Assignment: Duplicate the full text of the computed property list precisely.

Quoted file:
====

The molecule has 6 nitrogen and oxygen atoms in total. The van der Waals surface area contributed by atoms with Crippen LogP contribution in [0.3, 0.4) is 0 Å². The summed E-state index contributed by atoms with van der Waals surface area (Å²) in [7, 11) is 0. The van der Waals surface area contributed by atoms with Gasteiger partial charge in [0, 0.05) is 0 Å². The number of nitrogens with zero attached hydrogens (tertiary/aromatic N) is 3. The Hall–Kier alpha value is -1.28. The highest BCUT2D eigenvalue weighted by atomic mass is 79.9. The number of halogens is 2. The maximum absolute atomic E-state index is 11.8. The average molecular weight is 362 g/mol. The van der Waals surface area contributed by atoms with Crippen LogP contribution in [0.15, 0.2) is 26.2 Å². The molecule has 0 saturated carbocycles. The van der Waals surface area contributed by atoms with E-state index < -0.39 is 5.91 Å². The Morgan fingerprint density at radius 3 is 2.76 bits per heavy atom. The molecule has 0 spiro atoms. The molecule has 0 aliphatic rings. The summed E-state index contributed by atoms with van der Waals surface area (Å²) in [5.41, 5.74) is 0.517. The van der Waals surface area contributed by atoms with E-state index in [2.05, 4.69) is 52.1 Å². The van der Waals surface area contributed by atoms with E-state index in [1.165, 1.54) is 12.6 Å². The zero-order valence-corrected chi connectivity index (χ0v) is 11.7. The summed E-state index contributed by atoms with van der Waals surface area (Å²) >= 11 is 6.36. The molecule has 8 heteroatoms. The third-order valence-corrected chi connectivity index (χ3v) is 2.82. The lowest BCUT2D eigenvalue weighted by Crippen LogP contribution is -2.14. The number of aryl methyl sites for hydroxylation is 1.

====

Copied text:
The molecule has 6 nitrogen and oxygen atoms in total. The van der Waals surface area contributed by atoms with Crippen LogP contribution in [0.3, 0.4) is 0 Å². The summed E-state index contributed by atoms with van der Waals surface area (Å²) in [7, 11) is 0. The van der Waals surface area contributed by atoms with Gasteiger partial charge in [0, 0.05) is 0 Å². The number of nitrogens with zero attached hydrogens (tertiary/aromatic N) is 3. The Hall–Kier alpha value is -1.28. The highest BCUT2D eigenvalue weighted by atomic mass is 79.9. The number of halogens is 2. The maximum absolute atomic E-state index is 11.8. The average molecular weight is 362 g/mol. The van der Waals surface area contributed by atoms with Crippen LogP contribution in [0.15, 0.2) is 26.2 Å². The molecule has 0 saturated carbocycles. The van der Waals surface area contributed by atoms with E-state index < -0.39 is 5.91 Å². The Morgan fingerprint density at radius 3 is 2.76 bits per heavy atom. The molecule has 0 spiro atoms. The molecule has 0 aliphatic rings. The summed E-state index contributed by atoms with van der Waals surface area (Å²) in [5.41, 5.74) is 0.517. The van der Waals surface area contributed by atoms with E-state index in [2.05, 4.69) is 52.1 Å². The van der Waals surface area contributed by atoms with E-state index in [1.165, 1.54) is 12.6 Å². The zero-order valence-corrected chi connectivity index (χ0v) is 11.7. The summed E-state index contributed by atoms with van der Waals surface area (Å²) >= 11 is 6.36. The molecule has 8 heteroatoms. The third-order valence-corrected chi connectivity index (χ3v) is 2.82. The lowest BCUT2D eigenvalue weighted by Crippen LogP contribution is -2.14. The number of aryl methyl sites for hydroxylation is 1.